The first time I heard Neil Young’s “Little Wing” was in early 1982, when I came home with my second-ever Neil Young album, Hawks & Doves. That 1980 LP was a hodgepodge, of course, with four older songs on Side 1 and five recently recorded country jams on Side 2. “Little Wing,” which opens the set, dates to the 1974-75 Homegrown sessions; after he abandoned that project in favor of Tonight’s the Night, the song sat on the shelf until H&D in October 1980. It’s less a song than a mood, just two verses and a refrain accented by harmonica, acoustic guitar and Neil’s wintry vocal; and, yet, it fluttered into my soul all the same.
I start there because of this: A live version of “Little Wing” performed by the short-lived Ducks during the summer of 1977 is the first single from an upcoming “official bootleg” titled High Flyin’. (For those not up on their rock lore, the band included Neil and singer-songwriter Jeff Blackburn on guitars, Moby Grape’s Bob Mosby on bass, and Johnny Craviotto on drums; it was somewhat akin to Buffalo Springfield in that everyone got a chance to shine.) The song loses none of its luster in a band setting; in fact, the guitar tone reminds me of the bluesy tone Neil utilized on Toast.
There’s more good news on the Neil front, too, as the “official bootleg” Somewhere Under the Rainbow, which captures a 1973 London concert by Neil and the Santa Monica Flyers, is also slated for release. Here’s a taste of that…
Sticking to the theme of new-but-not-new songs, up-and-coming singer-songwriter Jackie Minton released a stripped-down version of “Wherever I Go” last week that is truly stunning. (She released the original single a while back; it’s also available on her recent Genesis EP.)
A few “new” new songs have caught my ears over the past few weeks. I don’t have time enough to spotlight them all, so will go with the most recent for these next two since they are linked. Yesterday morning, I pushed play on Meg McRee’s Is It Just Me? It’s a solid country-flavored set with a few highs and no lows that I may feature in the coming weeks. It sent me digging into the rabbit hole known as YouTube, where I unearthed this recent acoustic rendition of one of the aforementioned highs, “Mary Jane & Chardonnay”:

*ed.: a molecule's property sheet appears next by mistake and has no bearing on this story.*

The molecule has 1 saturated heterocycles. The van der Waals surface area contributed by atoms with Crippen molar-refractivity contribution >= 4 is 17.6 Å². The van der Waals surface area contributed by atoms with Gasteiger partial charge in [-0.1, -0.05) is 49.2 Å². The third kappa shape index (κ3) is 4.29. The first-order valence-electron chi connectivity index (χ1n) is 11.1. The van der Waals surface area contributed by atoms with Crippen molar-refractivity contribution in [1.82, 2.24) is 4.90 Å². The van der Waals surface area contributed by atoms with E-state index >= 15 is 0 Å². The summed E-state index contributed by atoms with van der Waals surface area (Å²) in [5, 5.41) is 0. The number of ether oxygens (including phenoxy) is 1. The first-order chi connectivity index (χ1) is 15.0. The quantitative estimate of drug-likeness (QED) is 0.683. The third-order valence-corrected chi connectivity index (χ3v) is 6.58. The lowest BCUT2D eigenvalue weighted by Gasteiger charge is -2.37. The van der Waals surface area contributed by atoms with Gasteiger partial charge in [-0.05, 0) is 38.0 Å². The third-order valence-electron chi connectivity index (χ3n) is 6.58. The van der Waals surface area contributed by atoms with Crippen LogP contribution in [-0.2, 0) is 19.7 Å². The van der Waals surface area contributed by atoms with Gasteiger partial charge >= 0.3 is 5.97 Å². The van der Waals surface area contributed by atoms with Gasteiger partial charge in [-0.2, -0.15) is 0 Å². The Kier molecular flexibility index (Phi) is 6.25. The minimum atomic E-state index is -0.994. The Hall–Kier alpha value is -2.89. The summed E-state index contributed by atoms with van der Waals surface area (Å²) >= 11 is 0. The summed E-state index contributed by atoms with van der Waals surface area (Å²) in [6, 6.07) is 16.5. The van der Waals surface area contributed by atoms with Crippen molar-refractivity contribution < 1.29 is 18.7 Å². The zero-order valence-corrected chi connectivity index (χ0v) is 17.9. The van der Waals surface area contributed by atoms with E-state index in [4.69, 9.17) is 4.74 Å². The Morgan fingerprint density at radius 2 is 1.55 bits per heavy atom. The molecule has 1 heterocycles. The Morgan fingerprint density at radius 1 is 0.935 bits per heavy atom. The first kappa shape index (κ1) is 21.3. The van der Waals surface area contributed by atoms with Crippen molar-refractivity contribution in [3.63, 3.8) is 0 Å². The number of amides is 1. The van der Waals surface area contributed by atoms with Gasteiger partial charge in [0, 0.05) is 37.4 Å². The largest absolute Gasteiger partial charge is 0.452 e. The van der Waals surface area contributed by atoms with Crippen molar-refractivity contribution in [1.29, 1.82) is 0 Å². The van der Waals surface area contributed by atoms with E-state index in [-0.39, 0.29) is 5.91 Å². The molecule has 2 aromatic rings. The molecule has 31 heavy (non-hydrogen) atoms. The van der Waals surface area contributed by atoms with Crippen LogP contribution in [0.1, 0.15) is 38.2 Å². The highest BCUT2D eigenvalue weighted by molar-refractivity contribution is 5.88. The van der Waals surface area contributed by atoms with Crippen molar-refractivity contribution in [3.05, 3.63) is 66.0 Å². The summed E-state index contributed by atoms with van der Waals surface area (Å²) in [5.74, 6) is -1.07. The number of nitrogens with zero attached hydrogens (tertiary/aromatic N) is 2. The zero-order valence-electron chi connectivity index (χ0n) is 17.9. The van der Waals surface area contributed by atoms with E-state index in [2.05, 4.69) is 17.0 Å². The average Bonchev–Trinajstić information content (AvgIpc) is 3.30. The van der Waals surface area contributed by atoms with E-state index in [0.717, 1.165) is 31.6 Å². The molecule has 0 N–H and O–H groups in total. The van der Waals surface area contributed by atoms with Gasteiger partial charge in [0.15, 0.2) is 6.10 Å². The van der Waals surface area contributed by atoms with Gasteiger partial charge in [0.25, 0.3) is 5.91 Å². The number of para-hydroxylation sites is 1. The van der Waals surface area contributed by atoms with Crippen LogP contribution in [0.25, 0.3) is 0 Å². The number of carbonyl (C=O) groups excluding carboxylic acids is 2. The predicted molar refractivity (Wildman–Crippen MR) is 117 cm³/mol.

Then, yesterday afternoon, I skipped my way through Apple Music’s New Music Mix playlist for the first time since last fall and almost gave up somewhere near the middle. I’m glad I didn’t. The last song on the 25-song set was this one, “Somebody” by Harper O’Neill, which is now almost two months old. It’s a dose of pure country soul that left me slack jawed. Think Shelby Lynne, Tambourine-era Tift Merritt and even Dusty in Memphis. As I learned more about O’Neill, I discovered that she and McRee are friends and that she co-wrote one of the songs on McRee’s album. Hopefully she has an album of her own in the works.
Finally: Whenever the stresses of my days get a bit much, I’ve been pulling up folksinger Maggie Pope’s slim oeuvre in Apple Music and pressing play. Her vocals are etched with sadness, yet I hear a transcendent quality in them, as well. (Similar, in some respects, to Shawn Colvin circa “Shotgun Down the Avalanche.”) A recent addition to the lineup is the song that she and Cate Monaco sing backup on, “Darling Eye.” Written by fellow Philly folksinger Chris Peace, and sung by newcomer Eryn Michel, it’s a pure delight:
Neil Young’s “Little Wing” is a real gem. Can’t wait for this Ducks album release.
As has been asked before, why is Ducks 77 being released as an official bootleg album when there never was a bootleg release to begin with? These are un-circulated soundboards.
The rustie grains are vigorously debating this momentous question @
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